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EMA recommends authorisation of first RSV vaccine for infants

Scherm­afbeelding 2023 09 14 om 12.20.34

The European Medicines Agency (EMA) has recommended granting a marketing authorisation in the European Union (EU) for Pfizer Europe’s Abrysvo ( EMA opinion on Abrysvo: ), a vaccine to protect against disease caused by the respiratory syncytial virus (RSV). Abrysvo is the first RSV vaccine indicated for passive immunisation of infants from birth through six months of age following administration of the vaccine to the mother during pregnancy. This vaccine is also indicated for active immunisation of adults aged 60 years and older.


RSV is a common respiratory virus that usually causes mild, cold-like symptoms but it can cause serious consequences for children and older adults. In fact, in children RSV is a leading cause of paediatric hospitalisation in Europe. It may cause bronchiolitis and pneumonia and can lead to fatal respiratory distress.

RSV infection can also be serious for adults aged 50 years and older as it can cause acute respiratory infection, influenza-like illness or community-acquired pneumonia.

Abrysvo is a bivalent vaccine composed of two recombinant RSV fusion surface glycoproteins selected to optimise protection against RSV A and B strains. These proteins are essential for RSV to infect the body and are also the main targets of the antibodies generated to fight the infection.

Abrysvo was evaluated under EMA’s accelerated assessment mechanism because prevention of RSV disease is considered to be of major public health interest.

When a person is given the vaccine, their immune system generates specific antibodies and T cells that help prevent RSV infection. In case of pregnant individuals, the neutralising antibodies cross the placenta, providing infants with protection up to six months after birth.The opinion by EMA’s human medicines committee (CHMP) is based on data from two randomised, placebo-controlled, pivotal studies.

In one study, 3,695 individuals at 24-36 weeks pregnant were administered Abrysvo while 3,697 received a placebo. The assessment showed that the vaccine was effective in reducing both severe medically attended lower respiratory tract illness and medically attended lower respiratory tract illness occurring within 180 days after birth.

In the other study, 18,488 adults aged 60 years and older were administered the vaccine, while 18,479 received a placebo. The results of the study demonstrated efficacy for Abrysvo in the reduction of RSV-associated lower respiratory tract illness with 2 (or more) symptoms and with 3 (or more) symptoms.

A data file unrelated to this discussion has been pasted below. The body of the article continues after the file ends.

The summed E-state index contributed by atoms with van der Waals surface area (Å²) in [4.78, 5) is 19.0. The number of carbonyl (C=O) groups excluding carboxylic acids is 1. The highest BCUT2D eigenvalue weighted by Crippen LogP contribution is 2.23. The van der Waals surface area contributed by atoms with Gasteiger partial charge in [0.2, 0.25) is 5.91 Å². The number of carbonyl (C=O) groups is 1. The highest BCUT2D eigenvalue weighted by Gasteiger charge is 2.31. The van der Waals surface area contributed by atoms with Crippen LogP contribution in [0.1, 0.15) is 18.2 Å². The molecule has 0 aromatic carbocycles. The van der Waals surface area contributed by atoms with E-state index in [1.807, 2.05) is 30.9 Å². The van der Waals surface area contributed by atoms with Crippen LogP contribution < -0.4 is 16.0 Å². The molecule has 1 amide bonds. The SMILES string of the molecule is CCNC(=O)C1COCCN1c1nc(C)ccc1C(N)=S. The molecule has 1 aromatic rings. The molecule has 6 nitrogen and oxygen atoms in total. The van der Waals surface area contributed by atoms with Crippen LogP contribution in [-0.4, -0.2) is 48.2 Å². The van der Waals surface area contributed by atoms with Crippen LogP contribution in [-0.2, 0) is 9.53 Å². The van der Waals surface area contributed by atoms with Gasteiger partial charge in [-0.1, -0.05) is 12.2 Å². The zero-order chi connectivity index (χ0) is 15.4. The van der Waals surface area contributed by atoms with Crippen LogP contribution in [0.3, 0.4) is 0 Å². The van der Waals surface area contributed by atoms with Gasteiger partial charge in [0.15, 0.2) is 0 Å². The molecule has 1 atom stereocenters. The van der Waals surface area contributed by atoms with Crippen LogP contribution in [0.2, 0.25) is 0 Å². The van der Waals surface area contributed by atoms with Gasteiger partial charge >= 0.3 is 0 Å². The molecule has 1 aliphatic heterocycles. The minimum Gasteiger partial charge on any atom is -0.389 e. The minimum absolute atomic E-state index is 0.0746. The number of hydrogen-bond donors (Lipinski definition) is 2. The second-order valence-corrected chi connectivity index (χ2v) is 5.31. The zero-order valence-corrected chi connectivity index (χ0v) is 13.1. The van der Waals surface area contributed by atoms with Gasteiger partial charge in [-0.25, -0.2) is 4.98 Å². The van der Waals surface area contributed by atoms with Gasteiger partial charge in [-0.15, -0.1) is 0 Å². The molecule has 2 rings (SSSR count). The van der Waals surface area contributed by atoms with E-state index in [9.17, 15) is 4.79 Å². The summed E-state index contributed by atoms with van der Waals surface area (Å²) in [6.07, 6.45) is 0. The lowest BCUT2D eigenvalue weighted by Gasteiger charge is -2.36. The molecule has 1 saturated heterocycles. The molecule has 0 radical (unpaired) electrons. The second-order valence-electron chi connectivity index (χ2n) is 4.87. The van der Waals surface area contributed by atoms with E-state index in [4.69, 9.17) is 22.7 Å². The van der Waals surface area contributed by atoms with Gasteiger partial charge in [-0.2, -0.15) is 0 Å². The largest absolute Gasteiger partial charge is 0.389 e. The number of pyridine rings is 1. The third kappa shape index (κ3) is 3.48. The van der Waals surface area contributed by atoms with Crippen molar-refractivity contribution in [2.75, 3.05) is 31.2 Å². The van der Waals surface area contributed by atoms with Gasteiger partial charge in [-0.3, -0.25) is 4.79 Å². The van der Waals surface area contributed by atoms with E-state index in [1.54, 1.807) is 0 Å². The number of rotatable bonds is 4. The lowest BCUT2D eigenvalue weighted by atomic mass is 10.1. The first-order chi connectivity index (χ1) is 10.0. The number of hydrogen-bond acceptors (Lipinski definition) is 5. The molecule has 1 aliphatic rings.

The most common side effects reported in individuals between 24 and 36 weeks pregnant were vaccination site pain, headache and muscle pain. In individuals 60 years of age and older the most frequently reported side effect was vaccination site pain.

The opinion adopted by the CHMP is an intermediary step on Abrysvo’s path to patient access. The opinion will now be sent to the European Commission for the adoption of a decision on an EU-wide marketing authorisation. Once a marketing authorisation has been granted, decisions about price and reimbursement will take place at the level of each Member State, taking into account the potential role/use of this medicine in the context of the national health system of that country.

US FDA approves Abrysvo
The US FDA approved Abrysvo in August for the prevention of lower respiratory tract disease (LRTD) caused by RSV in people 60 years of age and older and for pregnant individuals at 32 through 36 weeks gestational age for the prevention of LRTD and severe LRTD caused by RSV in infants from birth through six months of age.

Pfizer announced during an earnings teleconference presentation on 1 August that it has initiated two additional clinical trials evaluating ABRYSVO. One trial is being conducted in children at higher risk for RSV disease ages 2-<18. A second trial is evaluating adults ages 18-60 at higher risk for RSV due to underlying medical conditions, such as asthma, diabetes and COPD, and adults ages 18 and older who are immunocompromised and at high-risk for RSV. Pfizer also plans post-marketing studies and surveillance programs to further describe the safety of the vaccine.